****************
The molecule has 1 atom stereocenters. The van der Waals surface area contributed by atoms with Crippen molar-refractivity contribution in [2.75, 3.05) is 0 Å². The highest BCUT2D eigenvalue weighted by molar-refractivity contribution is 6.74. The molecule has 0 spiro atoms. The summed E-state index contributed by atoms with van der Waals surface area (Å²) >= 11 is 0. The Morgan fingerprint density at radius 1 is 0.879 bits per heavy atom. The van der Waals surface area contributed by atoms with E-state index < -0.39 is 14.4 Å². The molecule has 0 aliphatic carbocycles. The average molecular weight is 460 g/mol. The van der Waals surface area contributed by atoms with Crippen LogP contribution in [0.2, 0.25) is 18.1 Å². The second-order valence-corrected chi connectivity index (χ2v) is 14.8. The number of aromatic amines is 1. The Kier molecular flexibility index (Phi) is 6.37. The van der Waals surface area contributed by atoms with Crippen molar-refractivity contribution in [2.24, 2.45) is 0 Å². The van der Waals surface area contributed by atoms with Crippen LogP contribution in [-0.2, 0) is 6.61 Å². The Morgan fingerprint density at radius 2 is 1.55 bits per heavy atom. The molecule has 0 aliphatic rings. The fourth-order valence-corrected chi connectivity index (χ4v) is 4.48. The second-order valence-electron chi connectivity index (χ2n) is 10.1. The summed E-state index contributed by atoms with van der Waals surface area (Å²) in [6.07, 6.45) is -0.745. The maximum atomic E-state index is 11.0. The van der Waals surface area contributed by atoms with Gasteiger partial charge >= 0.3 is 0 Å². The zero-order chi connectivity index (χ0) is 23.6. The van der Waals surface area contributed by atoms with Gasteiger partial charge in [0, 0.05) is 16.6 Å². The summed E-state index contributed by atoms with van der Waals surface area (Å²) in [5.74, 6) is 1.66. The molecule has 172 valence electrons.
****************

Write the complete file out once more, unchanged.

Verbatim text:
The molecule has 1 atom stereocenters. The van der Waals surface area contributed by atoms with Crippen molar-refractivity contribution in [2.75, 3.05) is 0 Å². The highest BCUT2D eigenvalue weighted by molar-refractivity contribution is 6.74. The molecule has 0 spiro atoms. The summed E-state index contributed by atoms with van der Waals surface area (Å²) >= 11 is 0. The Morgan fingerprint density at radius 1 is 0.879 bits per heavy atom. The van der Waals surface area contributed by atoms with E-state index < -0.39 is 14.4 Å². The molecule has 0 aliphatic carbocycles. The average molecular weight is 460 g/mol. The van der Waals surface area contributed by atoms with Crippen LogP contribution in [0.2, 0.25) is 18.1 Å². The second-order valence-corrected chi connectivity index (χ2v) is 14.8. The number of aromatic amines is 1. The Kier molecular flexibility index (Phi) is 6.37. The van der Waals surface area contributed by atoms with Crippen molar-refractivity contribution in [2.24, 2.45) is 0 Å². The van der Waals surface area contributed by atoms with Crippen LogP contribution in [-0.2, 0) is 6.61 Å². The Morgan fingerprint density at radius 2 is 1.55 bits per heavy atom. The molecule has 0 aliphatic rings. The fourth-order valence-corrected chi connectivity index (χ4v) is 4.48. The second-order valence-electron chi connectivity index (χ2n) is 10.1. The summed E-state index contributed by atoms with van der Waals surface area (Å²) in [6.07, 6.45) is -0.745. The maximum atomic E-state index is 11.0. The van der Waals surface area contributed by atoms with Gasteiger partial charge >= 0.3 is 0 Å². The zero-order chi connectivity index (χ0) is 23.6. The van der Waals surface area contributed by atoms with Gasteiger partial charge in [0, 0.05) is 16.6 Å². The summed E-state index contributed by atoms with van der Waals surface area (Å²) in [5.74, 6) is 1.66. The molecule has 172 valence electrons.